THE MOST DIFFICULT people to defend in basketball aren't always the ones with the pure jump shots or the ball-on-a-string handle. The ones who can pose problems even without those two skills can be difficult simply because they are lefthanded. Guarding a lefty means going against the norm, guarding against unfamiliar angles.
Temple product Khalif Wyatt is not lefthanded, but he possesses all the quirkiness - and then some - of any offhanded player. As 76ers teammate Evan Turner said, "Khalif plays like an old-school guy."
There is nothing conventional about Wyatt's offensive game. Expect him to race to the basket for a layup and he'll stop a couple of feet short, take the impact of a closing defender and shovel up a shot that somehow finds the net and is followed by a free throw. His ball fakes are sometimes so slow and methodical that defenders pay no attention. That's when Wyatt will change gears and catch his defenders flat-footed. His outside shooting is good enough, if not far above average, that it keeps defenses honest.
Many feel Wyatt learned his craftiness with the ball because it was a way to overcome his lack of quickness, and that may be true, though the undrafted guard is working hard to put the negative talk about his quickness to rest.
At 6-4, 200 pounds, Wyatt has a different look now. The round face has gotten quite a bit thinner and he has shed some of the extra upper-body weight. He may be in his best shape ever, even though he accumulated 1,576 points at Temple, including 20.5 a game as a senior, when he landed Atlantic 10 player of the year honors. He has bought into coach Brett Brown's emphasis on fitness and hopes it helps him land a spot on the opening night roster in what suddenly has become a crowded backcourt for the Sixers.
"I definitely feel a lot better than if I went in 10 pounds heavier. I'm 10 pounds lighter and I feel good," said Wyatt, referring to the team's eight practices in 5 days before heading to Europe for two games. "My wind felt good, my body felt good. It was a good experience for me. I competed, got in there with my teammates, and I feel like I got better as the week went on."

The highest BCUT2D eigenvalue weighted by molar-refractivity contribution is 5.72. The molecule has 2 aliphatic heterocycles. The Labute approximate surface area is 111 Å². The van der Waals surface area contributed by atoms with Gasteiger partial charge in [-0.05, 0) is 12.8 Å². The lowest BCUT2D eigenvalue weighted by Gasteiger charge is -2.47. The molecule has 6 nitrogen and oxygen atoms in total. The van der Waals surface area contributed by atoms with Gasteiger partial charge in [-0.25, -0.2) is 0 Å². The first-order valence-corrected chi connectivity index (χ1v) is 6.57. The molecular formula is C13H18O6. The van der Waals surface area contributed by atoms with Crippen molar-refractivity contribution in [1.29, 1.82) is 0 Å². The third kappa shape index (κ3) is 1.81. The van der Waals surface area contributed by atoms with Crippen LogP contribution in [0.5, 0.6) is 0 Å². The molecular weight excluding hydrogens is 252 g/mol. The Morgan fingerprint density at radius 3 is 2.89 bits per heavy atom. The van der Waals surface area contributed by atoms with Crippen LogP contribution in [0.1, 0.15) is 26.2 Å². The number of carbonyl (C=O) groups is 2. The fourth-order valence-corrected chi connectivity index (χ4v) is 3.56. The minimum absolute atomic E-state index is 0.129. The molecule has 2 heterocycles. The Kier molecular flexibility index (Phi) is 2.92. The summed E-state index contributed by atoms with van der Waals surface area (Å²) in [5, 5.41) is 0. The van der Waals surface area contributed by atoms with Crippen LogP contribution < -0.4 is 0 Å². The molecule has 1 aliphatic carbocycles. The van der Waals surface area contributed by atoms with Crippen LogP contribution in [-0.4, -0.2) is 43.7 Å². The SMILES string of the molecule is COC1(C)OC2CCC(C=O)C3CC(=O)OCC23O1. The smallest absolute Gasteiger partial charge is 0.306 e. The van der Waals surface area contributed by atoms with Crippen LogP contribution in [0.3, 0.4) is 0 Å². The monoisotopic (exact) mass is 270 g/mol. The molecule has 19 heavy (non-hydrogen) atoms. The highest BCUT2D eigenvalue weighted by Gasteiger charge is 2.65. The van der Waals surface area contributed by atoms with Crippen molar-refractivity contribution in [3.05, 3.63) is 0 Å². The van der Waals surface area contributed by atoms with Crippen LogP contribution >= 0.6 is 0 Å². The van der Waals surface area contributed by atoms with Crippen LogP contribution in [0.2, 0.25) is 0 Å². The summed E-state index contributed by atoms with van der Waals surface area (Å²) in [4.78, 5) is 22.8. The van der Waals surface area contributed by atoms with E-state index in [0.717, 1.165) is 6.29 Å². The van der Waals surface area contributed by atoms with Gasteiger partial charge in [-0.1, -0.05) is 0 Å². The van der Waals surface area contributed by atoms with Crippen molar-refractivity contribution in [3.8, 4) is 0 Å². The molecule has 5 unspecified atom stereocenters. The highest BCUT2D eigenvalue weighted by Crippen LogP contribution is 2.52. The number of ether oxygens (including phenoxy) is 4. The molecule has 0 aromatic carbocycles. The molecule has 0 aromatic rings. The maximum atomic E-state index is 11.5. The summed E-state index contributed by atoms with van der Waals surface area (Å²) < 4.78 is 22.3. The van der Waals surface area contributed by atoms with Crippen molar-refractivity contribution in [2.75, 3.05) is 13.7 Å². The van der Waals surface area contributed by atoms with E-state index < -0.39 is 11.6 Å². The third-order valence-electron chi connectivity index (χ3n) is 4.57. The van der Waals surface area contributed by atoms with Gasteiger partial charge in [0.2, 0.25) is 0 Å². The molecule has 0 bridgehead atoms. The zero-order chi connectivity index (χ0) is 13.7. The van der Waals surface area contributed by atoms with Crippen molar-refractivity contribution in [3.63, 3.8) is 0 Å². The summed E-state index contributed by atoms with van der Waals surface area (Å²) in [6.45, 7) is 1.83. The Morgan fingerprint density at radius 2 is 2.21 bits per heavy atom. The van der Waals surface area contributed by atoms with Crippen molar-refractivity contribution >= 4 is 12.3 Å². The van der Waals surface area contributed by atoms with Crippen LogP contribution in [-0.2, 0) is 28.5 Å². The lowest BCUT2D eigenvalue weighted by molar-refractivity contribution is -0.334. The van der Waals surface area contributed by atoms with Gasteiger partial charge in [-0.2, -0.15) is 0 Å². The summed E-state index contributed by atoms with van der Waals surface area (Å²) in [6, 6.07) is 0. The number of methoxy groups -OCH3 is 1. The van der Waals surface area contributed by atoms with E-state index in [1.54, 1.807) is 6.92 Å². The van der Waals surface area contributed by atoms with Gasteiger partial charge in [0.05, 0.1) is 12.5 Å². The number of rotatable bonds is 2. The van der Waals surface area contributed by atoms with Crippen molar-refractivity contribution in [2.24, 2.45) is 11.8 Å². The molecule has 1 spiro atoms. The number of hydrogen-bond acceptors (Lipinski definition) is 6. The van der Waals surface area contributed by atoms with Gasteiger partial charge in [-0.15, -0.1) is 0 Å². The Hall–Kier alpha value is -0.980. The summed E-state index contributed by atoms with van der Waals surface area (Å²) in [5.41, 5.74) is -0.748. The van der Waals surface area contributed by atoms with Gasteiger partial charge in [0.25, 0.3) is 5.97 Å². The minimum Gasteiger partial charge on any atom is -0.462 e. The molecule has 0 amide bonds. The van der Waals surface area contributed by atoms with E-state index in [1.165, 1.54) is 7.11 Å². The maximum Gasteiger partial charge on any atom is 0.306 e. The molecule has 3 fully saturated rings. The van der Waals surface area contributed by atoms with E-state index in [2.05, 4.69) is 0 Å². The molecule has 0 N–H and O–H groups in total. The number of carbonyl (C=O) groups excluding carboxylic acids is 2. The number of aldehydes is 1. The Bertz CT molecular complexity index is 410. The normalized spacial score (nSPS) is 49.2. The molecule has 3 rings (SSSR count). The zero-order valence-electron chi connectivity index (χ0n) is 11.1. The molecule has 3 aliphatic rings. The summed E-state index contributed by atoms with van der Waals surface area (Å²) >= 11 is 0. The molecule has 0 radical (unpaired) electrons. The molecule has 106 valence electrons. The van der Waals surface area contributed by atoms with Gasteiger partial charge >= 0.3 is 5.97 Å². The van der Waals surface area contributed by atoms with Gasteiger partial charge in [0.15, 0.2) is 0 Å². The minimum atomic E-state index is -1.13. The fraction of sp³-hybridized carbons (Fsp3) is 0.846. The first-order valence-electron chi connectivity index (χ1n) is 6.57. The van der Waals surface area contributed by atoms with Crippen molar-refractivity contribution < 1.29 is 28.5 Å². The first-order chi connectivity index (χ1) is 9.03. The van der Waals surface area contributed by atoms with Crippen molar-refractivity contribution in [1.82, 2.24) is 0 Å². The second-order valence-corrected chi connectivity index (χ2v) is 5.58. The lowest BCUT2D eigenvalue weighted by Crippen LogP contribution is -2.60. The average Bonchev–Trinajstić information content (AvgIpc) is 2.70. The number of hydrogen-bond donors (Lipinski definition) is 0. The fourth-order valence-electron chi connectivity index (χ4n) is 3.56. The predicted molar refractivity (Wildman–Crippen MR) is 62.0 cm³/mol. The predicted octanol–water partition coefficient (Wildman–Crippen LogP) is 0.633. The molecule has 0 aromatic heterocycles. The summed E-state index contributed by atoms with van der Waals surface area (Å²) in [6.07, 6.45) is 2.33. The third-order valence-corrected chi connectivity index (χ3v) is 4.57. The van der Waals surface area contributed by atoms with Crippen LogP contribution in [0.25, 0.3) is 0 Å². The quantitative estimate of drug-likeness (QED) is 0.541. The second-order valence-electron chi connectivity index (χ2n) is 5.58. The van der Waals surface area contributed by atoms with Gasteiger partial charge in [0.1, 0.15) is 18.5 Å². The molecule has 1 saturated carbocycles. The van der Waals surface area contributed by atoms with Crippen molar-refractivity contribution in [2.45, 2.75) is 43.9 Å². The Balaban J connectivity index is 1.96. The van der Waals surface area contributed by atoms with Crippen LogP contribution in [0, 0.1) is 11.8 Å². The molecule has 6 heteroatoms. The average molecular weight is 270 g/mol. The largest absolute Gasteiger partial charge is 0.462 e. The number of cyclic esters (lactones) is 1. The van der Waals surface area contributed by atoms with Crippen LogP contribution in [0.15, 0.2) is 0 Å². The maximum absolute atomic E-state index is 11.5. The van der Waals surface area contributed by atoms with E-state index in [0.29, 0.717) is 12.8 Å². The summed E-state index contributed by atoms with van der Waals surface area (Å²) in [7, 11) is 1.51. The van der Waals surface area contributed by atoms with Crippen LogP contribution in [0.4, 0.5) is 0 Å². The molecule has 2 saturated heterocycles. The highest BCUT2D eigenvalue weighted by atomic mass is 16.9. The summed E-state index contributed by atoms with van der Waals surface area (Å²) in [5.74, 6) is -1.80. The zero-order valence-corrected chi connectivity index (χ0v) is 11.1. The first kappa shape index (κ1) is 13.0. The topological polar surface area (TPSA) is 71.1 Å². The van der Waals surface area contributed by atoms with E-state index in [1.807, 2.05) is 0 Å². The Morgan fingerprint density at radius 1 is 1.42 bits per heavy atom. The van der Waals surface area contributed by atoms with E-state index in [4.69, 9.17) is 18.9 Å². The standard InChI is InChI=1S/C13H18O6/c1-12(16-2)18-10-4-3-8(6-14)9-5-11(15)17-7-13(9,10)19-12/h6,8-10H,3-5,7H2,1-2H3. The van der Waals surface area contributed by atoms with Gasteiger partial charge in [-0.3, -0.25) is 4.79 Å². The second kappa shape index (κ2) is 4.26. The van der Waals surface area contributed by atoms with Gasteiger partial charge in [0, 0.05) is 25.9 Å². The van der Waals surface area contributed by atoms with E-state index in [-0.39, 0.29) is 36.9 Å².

He initially impressed in July as a member of the Sixers' team in the Orlando Pro Summer League, leading the team in scoring, including a 27-point outburst against the Brooklyn Nets. The numbers that he posted weren't nearly the most attractive part of his game.
"Khalif has one of the more unique games you're going to find," said Temple coach Fran Dunphy. "He's intelligent, knows how to use his body, great at reading defenses and has a knack that is unusual for a player. He makes up for lack of speed and athleticism with his smartness."
The athleticism is something Brown wants to improve.
"I see signs that he has NBA potential," Brown said. "I think he has, like a lot of the young guys, a long way to go, but he does some NBA-type things. We keep talking about him getting to be as fit as he can be because when he is quicker and faster I think you start getting a little bit of a swagger and toughness. Those are the areas I always will challenge Khalif. He's got a long way to go, like everybody else, but at times you see things that make him unique."
You will hear a lot of adjectives thrown around about the Sixers this season, many unflattering. But when you hear words such as "quirky" and "unique" to describe someone, it's probably going to be Wyatt.
The Sixers will play the Oklahoma City Thunder today in Manchester, England, then will fly home immediately after the game. They most likely will be off tomorrow, practice on Thursday then host the Boston Celtics at the University of Delaware on Friday at 7 p.m. . . . Though he sat out Sunday's preseason game in Bilbao, Spain, forward Lavoy Allen (left knee) may play against the Thunder . . . Khalif Wyatt didn't see action on Sunday, either, due to a coach's decision.